The missed opportunity of Restaurant Week promotions, or maybe there's a third option
Restaurant Week started in New York City in the early 1990s, and since then cities across the country have adopted the event as their own.
Many restaurant week promotions have a winter and summer edition, to boost restaurant patronage during periods when business normally wanes. In theory, the event isn't just supposed to be a price promotion, but designed to encourage restaurant goers to sample new places.
While restaurants might not make "more profit" during the week, even with up to a 40% increase in business, it keeps people working during slow times, and if properly leveraged is a way to develop one-time visitors into long term customers.
This week is DC's winter edition of Restaurant Week, sponsored by the Restaurant Association of Metropolitan Washington to boost restaurant business during traditional slow times in the city. While originally focused on restaurants in Washington, DC only, it has been extended to include suburban locations.
One night we thought to go out and try some place new and while looking found that the website isn't particularly sharp and once you click through, many of the "neighborhoods" listed in the pull down menu don't even have participating restaurants.
Crane and Turtle in Petworth, features French and Japanese fusion cuisine. Photo: Matt Roth, New York Times.
Add a third week to Restaurant Week, focusing on neighborhoods. Maybe since the event was originally created to promote restaurants in the city's bigger destinations (Downtown, Georgetown, etc.) it's not a surprise that neighborhood-side of Restaurant Week is under-developed.
Now that many of DC's neighborhood commercial districts (Shaw, Petworth, Bloomingdale, Capitol Hill, etc.) are developing into decent restaurant destinations, a trend even recognized by the New York Times in "Washington has more on its plate: Restaurants in D.C. are moving into residential neighborhoods."
In response, why not develop a third leg to Restaurant Week, a separate week focused on promoting neighborhood districts and their restaurants, helping smaller restaurants to develop and bringing attention to this next phase of restaurant and commercial revitalization in the city.
Taste of 8th is held in May.
Note that some commercial district revitalization organizations sponsor "Taste of" events which do something similar. But a broader promotion such as this would bring much more attention to what otherwise are very local events.
Other ways to be creative with restaurants and eating out as potential elements for different "Restaurant Week" connected promotions.
A form of pop ups or tactical urbanism, Helsinki’s Restaurant Day, a municipally-sanctioned challenge to government regulation, is a day (now four weekends annually) where anyone can set up a “restaurant” and sell food to the public. Restaurants can be set up on a park bench, run out of a car, located in a house or apartment, or be more more traditional. Restaurant Day started in Helsinki, but now takes place in more than 30 countries.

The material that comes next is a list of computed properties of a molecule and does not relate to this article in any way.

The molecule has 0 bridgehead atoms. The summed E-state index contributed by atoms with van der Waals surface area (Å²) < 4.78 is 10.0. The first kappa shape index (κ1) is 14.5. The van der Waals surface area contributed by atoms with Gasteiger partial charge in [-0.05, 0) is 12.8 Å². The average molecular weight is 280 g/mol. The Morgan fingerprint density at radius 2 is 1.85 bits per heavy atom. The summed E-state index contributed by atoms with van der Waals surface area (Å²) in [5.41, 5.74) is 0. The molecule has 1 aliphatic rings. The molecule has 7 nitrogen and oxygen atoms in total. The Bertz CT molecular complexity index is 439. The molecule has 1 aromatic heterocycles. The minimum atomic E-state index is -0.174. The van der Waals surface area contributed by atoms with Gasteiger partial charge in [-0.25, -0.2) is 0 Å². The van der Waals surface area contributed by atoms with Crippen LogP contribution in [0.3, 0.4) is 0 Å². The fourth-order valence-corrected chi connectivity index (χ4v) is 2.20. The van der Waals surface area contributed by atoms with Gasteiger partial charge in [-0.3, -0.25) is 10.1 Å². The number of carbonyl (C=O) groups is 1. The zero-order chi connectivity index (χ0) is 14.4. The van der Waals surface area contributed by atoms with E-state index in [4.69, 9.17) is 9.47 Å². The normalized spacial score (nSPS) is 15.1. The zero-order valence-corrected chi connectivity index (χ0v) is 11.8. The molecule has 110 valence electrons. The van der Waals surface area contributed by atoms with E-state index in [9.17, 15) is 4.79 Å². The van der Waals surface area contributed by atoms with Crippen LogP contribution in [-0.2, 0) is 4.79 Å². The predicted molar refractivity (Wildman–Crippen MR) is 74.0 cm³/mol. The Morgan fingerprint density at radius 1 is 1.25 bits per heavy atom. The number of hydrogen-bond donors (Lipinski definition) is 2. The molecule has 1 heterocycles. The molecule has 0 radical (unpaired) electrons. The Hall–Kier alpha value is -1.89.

Now I suppose traditional restaurants don't like the fact that supermarkets are increasingly competing with them for prepared meal sales. A number of supermarkets are developing eat-in areas. Whole Foods and Wegman's, a Rochester NY company that is opening stores throughout the Mid-Atlantic, have eat-in areas in most of the stores.
Wegman's is developing branded restaurants as part of their opening of new stores. So far they have four different concepts (Italian, tavern, burgers, American). Certain Whole Foods stores have similar, albeit more counter-oriented, set ups, from pizza to Mexican.
Also see "Thinking Like a Restaurant" in Progressive Grocer and "At Long Last, a Bar at the Supermarket – With $1 Bottles During Happy Hour!" from Time Magazine.
Many supermarkets are doing more of this type of development as they begin to recognize that are need to competing for the total amount of spending on food, especially when more people are cooking less and eating out more.
Note that for many years I've argued that urban supermarkets should re-orient their stores and set up produce and prepared food areas, along with eat-in cafe type options along the front of the store, open-air. See "(Urban) Grocery Shopping."
Locally, Harris-Teeter is known for their prepared food areas. The new Safeway in Petworth has upgraded their prepared food section and has a nice eat-in area with booths and wi-fi. The new Giant stores in Shaw and Cathedral Heights have similar sections that are bigger and nicer.
Participating in Restaurant Week would be a way for these establishments to showcase changes and give opportunities to their staff to do new things.
Seasonal Pantry does, as a way to draw new audiences.
Image of meal at Seasonal Pantry from Washingtonian Magazine.
Now that Seasonal Pantry is shutting down and moving to Little Washington, Virginia, there will be a "hole in the market" that some other erstwhile entrepreneur can step in and fill.